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In our first post, we defined what industrial secure power is and some vertical industry applications, but this leaves the all important question of “why” secure power solutions are needed.
We are referring to Secure power as the protection of mission critical commercial and industrial equipment and systems that need reliable, quality power, but are not IT assets in data centers. Examples would include a medical imaging system in a hospital, the air traffic control system at an airport, or a process control system in a plant that automates the mixing of pharmaceuticals.
The question of why we need secure power in such settings is a risk-based proposition. Anyone designing or operating a facility or subsystem needs to ask, “what would happen if that system went down, even for a second?”
For some systems, such as an air traffic control system or a navigation system on a ship, or an emergency shut down valve in the oil & gas industry, you wouldn’t want any interruptions, not even for a split second, because lives would be at stake. Secure power is a must-have in these scenarios. With other systems, the justification for the secure power investment might be based on the cost of the critical load being down, or having to be restarted.
The cost of a power interruption to an industrial process can be significant, even if there isn’t a safety risk. Remember that any system controlled by programmable logic controllers might need to completely reboot and be revalidated, which could take hours. Now if the batch that’s in process during a power event is relatively low in value, or can remain in queue during restart, there is probably less of a need for an advanced secure power solution. If, however, the batch being processed is high value—let’s say a pharmaceutical mixture—and procedures call for the batch to be discarded in case of a shutdown, the case for secure power gets a lot stronger.
The same risk-based approach holds for many other scenarios. Would a semiconductor manufacturer really want to redo a whole series of wafer tests if there were a power interruption that caused the testing station to reboot? Would the research lab for a drug company want to risk the loss of a sample that might have taken weeks to develop if lab equipment needed to be restarted? The operating cost of the secure power layer would be peanuts compared to the potential loss of a batch of high value materials, plus the loss of productivity during restart time.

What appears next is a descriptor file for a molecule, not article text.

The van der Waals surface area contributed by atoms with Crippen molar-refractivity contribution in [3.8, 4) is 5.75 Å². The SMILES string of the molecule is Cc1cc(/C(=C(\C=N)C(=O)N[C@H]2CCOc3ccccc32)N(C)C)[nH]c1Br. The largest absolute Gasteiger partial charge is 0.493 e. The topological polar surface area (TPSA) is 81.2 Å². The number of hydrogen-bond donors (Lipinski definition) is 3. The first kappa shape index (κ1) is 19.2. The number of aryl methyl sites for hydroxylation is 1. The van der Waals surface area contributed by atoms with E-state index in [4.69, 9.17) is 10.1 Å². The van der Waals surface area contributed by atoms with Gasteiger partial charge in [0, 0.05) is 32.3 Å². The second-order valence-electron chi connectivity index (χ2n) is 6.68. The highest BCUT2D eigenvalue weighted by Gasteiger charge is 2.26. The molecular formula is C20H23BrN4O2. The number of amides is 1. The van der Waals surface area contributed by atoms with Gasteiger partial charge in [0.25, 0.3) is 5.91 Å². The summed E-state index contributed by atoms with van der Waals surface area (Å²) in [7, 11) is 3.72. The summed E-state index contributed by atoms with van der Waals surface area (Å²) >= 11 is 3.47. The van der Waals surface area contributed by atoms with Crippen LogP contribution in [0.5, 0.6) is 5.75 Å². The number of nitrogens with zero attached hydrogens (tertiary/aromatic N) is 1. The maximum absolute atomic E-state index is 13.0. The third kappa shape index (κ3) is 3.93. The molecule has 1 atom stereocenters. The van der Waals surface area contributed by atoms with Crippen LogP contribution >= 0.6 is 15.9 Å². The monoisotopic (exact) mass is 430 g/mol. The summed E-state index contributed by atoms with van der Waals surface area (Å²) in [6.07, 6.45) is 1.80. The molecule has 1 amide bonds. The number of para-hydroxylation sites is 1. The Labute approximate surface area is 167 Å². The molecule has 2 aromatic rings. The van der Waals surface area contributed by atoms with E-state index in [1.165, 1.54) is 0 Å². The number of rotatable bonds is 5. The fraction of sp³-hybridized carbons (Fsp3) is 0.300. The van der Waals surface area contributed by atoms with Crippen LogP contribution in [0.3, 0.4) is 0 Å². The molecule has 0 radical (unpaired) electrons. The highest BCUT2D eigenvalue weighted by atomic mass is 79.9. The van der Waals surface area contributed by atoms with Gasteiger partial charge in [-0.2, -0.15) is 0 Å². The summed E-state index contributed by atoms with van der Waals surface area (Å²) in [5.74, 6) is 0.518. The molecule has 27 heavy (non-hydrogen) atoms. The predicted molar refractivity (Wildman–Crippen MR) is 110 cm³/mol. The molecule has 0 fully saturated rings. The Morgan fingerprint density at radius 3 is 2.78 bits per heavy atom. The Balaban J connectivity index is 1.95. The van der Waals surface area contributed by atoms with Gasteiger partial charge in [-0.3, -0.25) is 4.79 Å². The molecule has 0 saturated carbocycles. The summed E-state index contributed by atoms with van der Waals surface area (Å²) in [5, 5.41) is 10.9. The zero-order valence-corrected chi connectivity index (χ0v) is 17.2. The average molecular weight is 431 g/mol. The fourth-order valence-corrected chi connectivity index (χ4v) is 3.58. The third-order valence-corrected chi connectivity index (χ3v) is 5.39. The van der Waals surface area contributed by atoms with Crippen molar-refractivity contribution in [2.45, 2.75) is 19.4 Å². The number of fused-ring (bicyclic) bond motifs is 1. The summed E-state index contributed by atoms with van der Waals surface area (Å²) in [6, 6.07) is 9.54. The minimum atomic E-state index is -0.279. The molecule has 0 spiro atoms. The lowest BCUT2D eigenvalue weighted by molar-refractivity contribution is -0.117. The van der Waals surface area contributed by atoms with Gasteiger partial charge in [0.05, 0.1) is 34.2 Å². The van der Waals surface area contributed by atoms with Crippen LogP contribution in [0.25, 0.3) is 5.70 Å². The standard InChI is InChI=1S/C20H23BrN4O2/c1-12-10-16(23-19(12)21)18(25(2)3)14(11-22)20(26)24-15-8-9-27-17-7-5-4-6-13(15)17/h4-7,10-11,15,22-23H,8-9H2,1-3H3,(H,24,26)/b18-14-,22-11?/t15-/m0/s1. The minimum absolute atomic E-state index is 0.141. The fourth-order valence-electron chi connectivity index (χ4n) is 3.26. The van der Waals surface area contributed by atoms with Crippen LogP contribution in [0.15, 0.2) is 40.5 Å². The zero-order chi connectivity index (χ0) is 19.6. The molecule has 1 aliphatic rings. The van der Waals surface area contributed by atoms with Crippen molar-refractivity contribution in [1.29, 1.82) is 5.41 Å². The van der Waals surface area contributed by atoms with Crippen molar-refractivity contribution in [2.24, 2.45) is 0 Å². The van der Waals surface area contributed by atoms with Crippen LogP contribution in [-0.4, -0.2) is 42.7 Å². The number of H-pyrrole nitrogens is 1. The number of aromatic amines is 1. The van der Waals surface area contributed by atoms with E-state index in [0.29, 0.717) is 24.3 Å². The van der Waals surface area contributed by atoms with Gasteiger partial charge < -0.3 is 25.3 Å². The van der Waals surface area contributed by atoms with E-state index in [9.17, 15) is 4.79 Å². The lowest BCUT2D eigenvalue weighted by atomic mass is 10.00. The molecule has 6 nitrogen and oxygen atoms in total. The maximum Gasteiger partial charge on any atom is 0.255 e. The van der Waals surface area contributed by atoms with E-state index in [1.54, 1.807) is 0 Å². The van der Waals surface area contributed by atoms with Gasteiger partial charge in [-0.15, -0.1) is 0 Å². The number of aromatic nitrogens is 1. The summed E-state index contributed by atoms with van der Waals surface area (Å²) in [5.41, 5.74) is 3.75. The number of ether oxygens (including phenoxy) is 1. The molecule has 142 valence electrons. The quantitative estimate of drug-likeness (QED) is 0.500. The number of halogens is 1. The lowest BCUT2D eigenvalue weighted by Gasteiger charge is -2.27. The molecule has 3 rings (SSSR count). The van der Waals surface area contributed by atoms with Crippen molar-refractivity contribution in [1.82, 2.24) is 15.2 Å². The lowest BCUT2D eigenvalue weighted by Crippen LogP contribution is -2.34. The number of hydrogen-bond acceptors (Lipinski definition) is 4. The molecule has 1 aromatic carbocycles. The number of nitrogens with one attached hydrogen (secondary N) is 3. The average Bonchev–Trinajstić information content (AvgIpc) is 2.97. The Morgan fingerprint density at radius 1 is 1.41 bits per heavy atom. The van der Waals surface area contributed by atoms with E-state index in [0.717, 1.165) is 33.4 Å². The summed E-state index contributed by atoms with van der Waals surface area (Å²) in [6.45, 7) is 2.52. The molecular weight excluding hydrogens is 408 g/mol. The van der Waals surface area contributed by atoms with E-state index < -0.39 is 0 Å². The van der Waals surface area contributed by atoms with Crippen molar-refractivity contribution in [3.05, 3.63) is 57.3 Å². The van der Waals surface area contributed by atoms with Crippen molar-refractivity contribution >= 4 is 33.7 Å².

Viewed another way, critical power solutions ensure productivity for revenue-generating activity. For organizations steeped in concepts such as lean, critical loads are vital points in the “value stream” that need to be protected. Make these points more secure, and you make your revenue stream more secure.
It’s also important to remember that secure power products such as uninterruptible power supply (UPS) and power distribution units can do much more than provide standby power. They act as a buffer layer between the grid and the critical load, ensuring that clean, high quality power is delivered to the loads on a consistent basis.
In an industrial facility, it’s possible that activities within a facility, such as major loads starting or stopping, can impact the power quality in another part of the facility. A secure power solution can ensure that any power spikes or poor harmonics coming either from the grid or by patterns within the facility get filtered out before they reach the critical loads. With loads that lack secure power, it may be these subtle power quality events, rather than a total power outage, that cause a load to malfunction or shut down.
Another value add for secure power solutions is that they provide a monitoring function and means of tracking power consumption in a more centralized way, which helps energy management goals. UPS systems, for example, have software monitoring utilities that can be integrated with building management systems, giving facilities managers a more detailed view into energy consumption for all the loads protected by the secure power layer.
More companies are placing pressure on facilities managers to reduce energy costs, and setting guidelines for energy efficient buildings. Secure power solutions with monitoring tools and eco-modes of operation can serve as useful components for such efforts.
Energy management goals are growing in importance, but make no mistake, the overriding priority for facilities managers comes down to peace of mind. Owner/operator organizations want to identify the big risks to safety, to loss of work in process, to loss of productivity if a system go down, and make sure those risks are mitigated. After these risks are addressed, then energy efficiency ranks a close second.
Similar motivations exist within the community of consulting engineers, electrical and mechanical contractors, and other specialists involved in designing and operating industrial facilities. While they often are called upon to come up with energy-efficient designs or subsystem configurations, these partners can risk their reputation for quality if the systems they deliver fail to properly protect against shut downs or loss of quality power.
Ultimately, achieving goals like risk mitigation and energy efficiency is a group effort. It takes the owner/operator experts, the third-party experts from the different disciplines, as well as a team of secure power solutions experts, to bring it all together. But it starts with asking those basic questions about risks to critical loads, and then finding ways to mitigate those risks over the lifetime of the assets.